The Urbanization of Immigrants

By Colin McGregor                         

It’s pretty well known that the vast majority of immigrants in North America choose to live in large metropolitan areas. This creates a lot of issues for our society, and puts a strain on our urban resources.

About three-quarters of Canada’s immigrants live in the country’s three largest cities of Montreal, Toronto and Vancouver, says Statistics Canada. Most of the rest are to be found in Alberta, with its lucrative jobs in the oil and gas sector. In 2018-19, permanent and temporary immigrants accounted for almost all the population growth in our three largest cities.

A total of 90,900 people coming from other countries settled in Quebec from July 1st, 2021 to June 30th, 2022.

From July 1st 2019 to June 30th 2020, 84.3% of new immigrants to Quebec settled in the Montreal metropolitan area. Quebec’s other large urban centres (Quebec City, Sherbrooke, Gatineau, Trois-Rivières and Saguenay) accommodated 12.9% of these immigrants, whereas only 2.8% settled outside of one of these metropolitan areas.

According to the 2016 census, even though most immigrants lived in Montréal (52.3%), Brossard had the highest percentage of immigrants in terms of its total population (38.5%).

It’s a worldwide trend: in the United States, 92% of immigrants live in an urban area. It’s the same thing in Europe, and in all of the world’s richest nations. Why?

The availability of well-developed social networks is often cited as a cause. Other research suggests that it’s because of the economic opportunities offered in urban areas.

In many cases, the employment opportunities available in the regions do not correspond to the profiles of immigrants established in Montreal. These rural jobs are usually for the unqualified. According to the 2016 census, 40% of immigrants between the ages of 25 and 64 possess a bachelor’s degree or higher, compared to a little less than 25% of Canadians born in this country.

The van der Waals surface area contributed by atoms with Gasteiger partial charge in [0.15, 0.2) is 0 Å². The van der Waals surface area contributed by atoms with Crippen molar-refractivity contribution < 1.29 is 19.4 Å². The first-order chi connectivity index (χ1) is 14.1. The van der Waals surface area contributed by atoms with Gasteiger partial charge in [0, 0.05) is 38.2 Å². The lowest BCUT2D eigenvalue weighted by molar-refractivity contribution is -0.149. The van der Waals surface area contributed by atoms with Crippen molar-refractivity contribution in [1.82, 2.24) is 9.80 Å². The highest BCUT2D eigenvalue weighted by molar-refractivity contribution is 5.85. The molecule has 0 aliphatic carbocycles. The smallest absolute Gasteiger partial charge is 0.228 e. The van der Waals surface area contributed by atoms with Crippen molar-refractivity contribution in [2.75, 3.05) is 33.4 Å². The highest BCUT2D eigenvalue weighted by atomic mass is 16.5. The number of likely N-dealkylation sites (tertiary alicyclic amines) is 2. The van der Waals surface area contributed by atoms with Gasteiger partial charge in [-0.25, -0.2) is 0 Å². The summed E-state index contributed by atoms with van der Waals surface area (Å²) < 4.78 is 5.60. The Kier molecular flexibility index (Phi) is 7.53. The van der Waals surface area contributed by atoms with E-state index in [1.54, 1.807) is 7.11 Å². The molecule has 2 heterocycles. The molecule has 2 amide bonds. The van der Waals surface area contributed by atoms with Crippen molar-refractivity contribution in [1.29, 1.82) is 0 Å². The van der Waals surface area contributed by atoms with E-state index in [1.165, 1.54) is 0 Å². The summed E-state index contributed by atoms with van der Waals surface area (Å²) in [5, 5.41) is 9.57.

A 30-Year-Old Plan

The question of the number of immigrants in Montreal compared with the rest of the province is nothing new. At the beginning of the 1990s, attracting immigrants to Quebec’s regions became a provincial government priority.

An action plan involving 43 government departments and organizations was published in 1991. In 1992, a document presented orientations for a regional spreading out of immigration. Then in 1993, an action plan for regionalization was made public.

There is also a Ministerial Action Plan on Regionalizing Immigration in Quebec aimed at attracting new immigrants to Quebec’s regions. The idea is to act, preferably outside of Canada, to increase the efficiency of regionalization efforts.

On the Federal level, there is something called a Rural and Northern Immigration Pilot project. Canada is working with smaller outlying communities in Ontario, Western Canada and the three Territories to attract and retain qualified foreign workers.

Why don’t governments enact laws that force immigrants to live in rural areas?

The freedom to live wherever you want within Canada’s borders is protected by the Universal Declaration of Human Rights and the Canadian Charter of Rights and Freedoms. These rights are called “mobility rights”. Citizens and permanent residents have the right to live and work wherever they want in Canada. So a government can’t tell people where to live. This greatly limits the actions any government can take to move immigrants out of major cities.

According to Myriam Simard, retired professor at the Institut national de la recherche scientifique, in 1979 and 1980 the massive arrival of “boat people” refugees from South-East Asia constituted a first attempt by governments to “Demontrealize” immigration. Out of the 12,700 immigrants who came to Quebec, half were settled outside of Montreal. After two years, many of these people had moved to Montreal or had left Quebec. Could government have done more to motivate these South-East Asians to stay in the countryside?

In the most recent Quebec action plan, there are a lot of partnerships with municipalities. The idea is to “propose innovative solutions so that immigration can contribute to the vitality of the countryside.” This program involving welcoming communities has been in play for at least a decade.

Indeed, any change of residence has to be enticed voluntarily, not carried out by decree.

How can we assure that immigrants are offered a just place in our society? The platform of one provincial opposition party, Quebec Solidaire, maintains that “In liberal societies, immigration policies are determined in large measure by the workforce needs of the job market.”

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